Improving services through inter-agency collaboration in cases of child abuse has been a challenge since violence and abuse against children were set on the national agenda in Norway in the late 1970s and early 1980s. Improving collaboration has been an aim in every strategy or action plan the Norwegian government has made in the last two decades (Jonassen 2013). In their latest action plan, the government states: “Good preventive work and comprehensive services regarding help and treatment depends on services collaborating well across boundaries” (Ministry of Justice and Public Security 2014, 27) 1 .

The Barnahus model may be seen as an answer to these challenges, as an inter-agency approach to children being victims of crime with a double aim of facilitating the legal process and ensuring that the child and family receive the necessary help to cope with the child’s experiences, but this presupposes that both aims are fulfilled. The double aim of the model risks tension between competing aims instead of having aims of equal significance. Results from a study of the Swedish Barnahus model (Johansson 2011a) suggest that “the penal perspective” in some respects has been prioritised at the expense of securing necessary help and treatment for the child and family. Johansson interprets this as a case of juridification. In this chapter, I will focus on analysing juridification tendencies within the Norwegian Barnahus model 2 . My aim is to explore whether and how juridification manifests in the Norwegian Barnahus model using empirical results from juridification from the Swedish Barnahus model as a point of reference. A second aim is to discuss factors that may stimulate or constrain processes of juridification, as well as possible implications. 3

As noted, the double aim in Barnahus creates potential tensions. How do these relate to the extensive national and international research-based knowledge that already exists about important conditions for successful inter-agency collaboration? We know that good communication and a clear understanding of professional roles and responsibilities are important prerequisites, as well as mutual trust and an understanding of each other’s duties and responsibilities (Darlington et al. 2004). Formal agreements regulating collaboration are also important, in addition to having enough resources in terms of time and financing to be able to collaborate successfully (Darlington et al. 2005; Katz and Hetherington 2006).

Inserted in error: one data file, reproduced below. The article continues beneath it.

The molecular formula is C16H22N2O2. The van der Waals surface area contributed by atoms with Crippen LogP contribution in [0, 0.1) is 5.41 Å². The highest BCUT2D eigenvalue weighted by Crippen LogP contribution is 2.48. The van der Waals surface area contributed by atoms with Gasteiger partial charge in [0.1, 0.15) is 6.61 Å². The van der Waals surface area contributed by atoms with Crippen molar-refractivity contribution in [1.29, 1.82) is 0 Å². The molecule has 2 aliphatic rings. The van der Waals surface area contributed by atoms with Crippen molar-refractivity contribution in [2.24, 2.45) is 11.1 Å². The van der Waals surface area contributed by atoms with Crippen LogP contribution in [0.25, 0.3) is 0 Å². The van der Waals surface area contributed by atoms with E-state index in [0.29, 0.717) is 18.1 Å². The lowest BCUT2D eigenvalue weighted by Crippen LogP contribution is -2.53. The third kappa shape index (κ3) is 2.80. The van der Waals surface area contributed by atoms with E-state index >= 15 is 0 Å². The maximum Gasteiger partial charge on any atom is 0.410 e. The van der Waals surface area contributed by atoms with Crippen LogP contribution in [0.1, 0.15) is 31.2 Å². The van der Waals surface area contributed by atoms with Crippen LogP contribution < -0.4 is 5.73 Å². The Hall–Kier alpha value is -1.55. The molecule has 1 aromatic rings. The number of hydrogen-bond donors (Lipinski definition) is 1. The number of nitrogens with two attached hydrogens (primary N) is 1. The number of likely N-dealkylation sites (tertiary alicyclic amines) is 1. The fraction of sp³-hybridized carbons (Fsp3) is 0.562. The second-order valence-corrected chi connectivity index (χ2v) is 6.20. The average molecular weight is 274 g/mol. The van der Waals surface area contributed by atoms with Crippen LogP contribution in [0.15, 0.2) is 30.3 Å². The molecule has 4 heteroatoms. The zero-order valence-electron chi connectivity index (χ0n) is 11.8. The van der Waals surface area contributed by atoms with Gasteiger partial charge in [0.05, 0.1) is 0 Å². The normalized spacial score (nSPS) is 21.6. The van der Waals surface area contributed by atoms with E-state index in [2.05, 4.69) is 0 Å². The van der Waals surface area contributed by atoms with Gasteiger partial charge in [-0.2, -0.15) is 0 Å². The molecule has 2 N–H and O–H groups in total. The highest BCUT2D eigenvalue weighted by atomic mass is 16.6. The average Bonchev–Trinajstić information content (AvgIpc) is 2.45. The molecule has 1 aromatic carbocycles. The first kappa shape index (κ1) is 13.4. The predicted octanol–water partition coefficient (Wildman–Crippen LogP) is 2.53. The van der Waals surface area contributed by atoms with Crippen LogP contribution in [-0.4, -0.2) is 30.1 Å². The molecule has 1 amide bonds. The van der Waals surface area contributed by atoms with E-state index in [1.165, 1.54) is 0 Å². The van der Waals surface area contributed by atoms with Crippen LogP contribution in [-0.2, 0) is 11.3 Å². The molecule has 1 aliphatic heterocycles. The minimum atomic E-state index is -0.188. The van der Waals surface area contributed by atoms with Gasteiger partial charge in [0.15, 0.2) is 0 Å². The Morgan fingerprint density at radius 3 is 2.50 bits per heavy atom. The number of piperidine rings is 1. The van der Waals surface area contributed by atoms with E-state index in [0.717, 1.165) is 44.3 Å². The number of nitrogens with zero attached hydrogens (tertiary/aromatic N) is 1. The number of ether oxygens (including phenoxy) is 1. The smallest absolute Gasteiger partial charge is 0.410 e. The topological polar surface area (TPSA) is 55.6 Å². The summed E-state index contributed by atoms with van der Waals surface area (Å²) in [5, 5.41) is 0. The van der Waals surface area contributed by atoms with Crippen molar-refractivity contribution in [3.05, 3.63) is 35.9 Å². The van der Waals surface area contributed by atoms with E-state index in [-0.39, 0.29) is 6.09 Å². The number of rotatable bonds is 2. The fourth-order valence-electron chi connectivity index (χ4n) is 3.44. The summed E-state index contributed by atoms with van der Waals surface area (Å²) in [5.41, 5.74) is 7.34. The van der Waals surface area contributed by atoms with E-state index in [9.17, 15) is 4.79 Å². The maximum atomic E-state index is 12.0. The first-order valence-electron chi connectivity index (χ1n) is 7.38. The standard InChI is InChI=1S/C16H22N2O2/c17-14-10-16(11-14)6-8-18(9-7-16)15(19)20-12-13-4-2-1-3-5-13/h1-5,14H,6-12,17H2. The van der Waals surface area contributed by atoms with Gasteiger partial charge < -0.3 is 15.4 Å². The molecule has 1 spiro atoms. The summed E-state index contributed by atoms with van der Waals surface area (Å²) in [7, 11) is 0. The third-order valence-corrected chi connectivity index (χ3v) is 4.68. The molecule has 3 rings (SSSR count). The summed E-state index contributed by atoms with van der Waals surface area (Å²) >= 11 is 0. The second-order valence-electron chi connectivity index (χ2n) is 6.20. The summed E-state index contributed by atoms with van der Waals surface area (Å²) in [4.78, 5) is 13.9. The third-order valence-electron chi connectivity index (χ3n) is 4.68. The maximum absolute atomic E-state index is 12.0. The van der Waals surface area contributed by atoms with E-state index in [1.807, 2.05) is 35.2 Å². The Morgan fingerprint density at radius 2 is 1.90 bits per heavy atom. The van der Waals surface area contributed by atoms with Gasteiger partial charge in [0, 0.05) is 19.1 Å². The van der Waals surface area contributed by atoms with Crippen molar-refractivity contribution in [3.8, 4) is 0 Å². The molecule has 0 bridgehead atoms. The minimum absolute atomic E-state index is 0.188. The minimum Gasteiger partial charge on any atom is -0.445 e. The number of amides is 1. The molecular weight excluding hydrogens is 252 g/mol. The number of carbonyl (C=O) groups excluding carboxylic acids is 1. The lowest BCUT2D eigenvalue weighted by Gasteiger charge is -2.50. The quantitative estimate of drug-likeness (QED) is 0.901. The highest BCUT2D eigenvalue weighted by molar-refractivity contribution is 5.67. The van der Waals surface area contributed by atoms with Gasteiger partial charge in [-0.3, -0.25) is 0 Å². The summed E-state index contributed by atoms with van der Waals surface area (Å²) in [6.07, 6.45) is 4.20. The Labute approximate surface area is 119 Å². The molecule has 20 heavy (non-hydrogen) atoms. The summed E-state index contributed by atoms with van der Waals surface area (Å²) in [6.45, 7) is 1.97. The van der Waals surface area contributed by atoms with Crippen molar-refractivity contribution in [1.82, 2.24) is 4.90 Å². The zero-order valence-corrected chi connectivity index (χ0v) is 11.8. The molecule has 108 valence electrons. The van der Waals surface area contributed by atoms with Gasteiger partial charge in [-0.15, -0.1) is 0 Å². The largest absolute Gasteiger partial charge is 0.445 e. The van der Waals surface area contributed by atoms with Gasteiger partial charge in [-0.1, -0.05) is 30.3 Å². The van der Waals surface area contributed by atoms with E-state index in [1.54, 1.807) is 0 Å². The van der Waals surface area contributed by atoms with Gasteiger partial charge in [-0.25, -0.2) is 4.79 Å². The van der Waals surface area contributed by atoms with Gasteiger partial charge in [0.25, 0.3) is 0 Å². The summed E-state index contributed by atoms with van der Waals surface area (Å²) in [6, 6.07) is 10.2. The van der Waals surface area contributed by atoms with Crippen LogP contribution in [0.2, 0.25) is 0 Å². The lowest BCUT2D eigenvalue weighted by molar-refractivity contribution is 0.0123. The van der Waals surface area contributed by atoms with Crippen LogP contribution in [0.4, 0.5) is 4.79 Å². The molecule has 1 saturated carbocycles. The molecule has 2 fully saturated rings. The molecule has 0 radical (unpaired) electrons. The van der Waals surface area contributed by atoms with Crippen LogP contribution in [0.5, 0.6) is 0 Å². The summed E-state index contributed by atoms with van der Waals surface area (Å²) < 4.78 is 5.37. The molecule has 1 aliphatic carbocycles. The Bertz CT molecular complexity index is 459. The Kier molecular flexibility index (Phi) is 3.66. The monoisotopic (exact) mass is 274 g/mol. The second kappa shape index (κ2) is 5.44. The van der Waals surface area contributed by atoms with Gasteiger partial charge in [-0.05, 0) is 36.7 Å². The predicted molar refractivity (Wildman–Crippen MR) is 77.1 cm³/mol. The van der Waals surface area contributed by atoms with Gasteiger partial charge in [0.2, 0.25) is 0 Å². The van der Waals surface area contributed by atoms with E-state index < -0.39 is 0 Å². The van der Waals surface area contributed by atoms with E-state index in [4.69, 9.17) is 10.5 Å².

There is also extensive knowledge about the conditions that inhibit successful collaboration. Conflicting professional aims and mandates cause tensions and challenges (Darlington et al. 2005). In the Barnahus context, it is especially the tension between the criminal case and a need to ensure the child’s well-being and psychological treatment that represents a challenge. The Norwegian and Swedish Barnahus models (as well as all the Nordic Barnahus models) have the double aim of facilitating the legal process and ensuring that the child and family receive the necessary help in order to cope with the child’s experiences. By including different perspectives and interests that may conflict each other, the double aim implies potential tension. At the same time, the basic idea of Barnahus is that a child will receive help from different agencies “under one roof” which avoids having to repeat their story over and over again to different agencies. This means that tensions between professional aims and mandates within the model may be a potential threat to the model itself.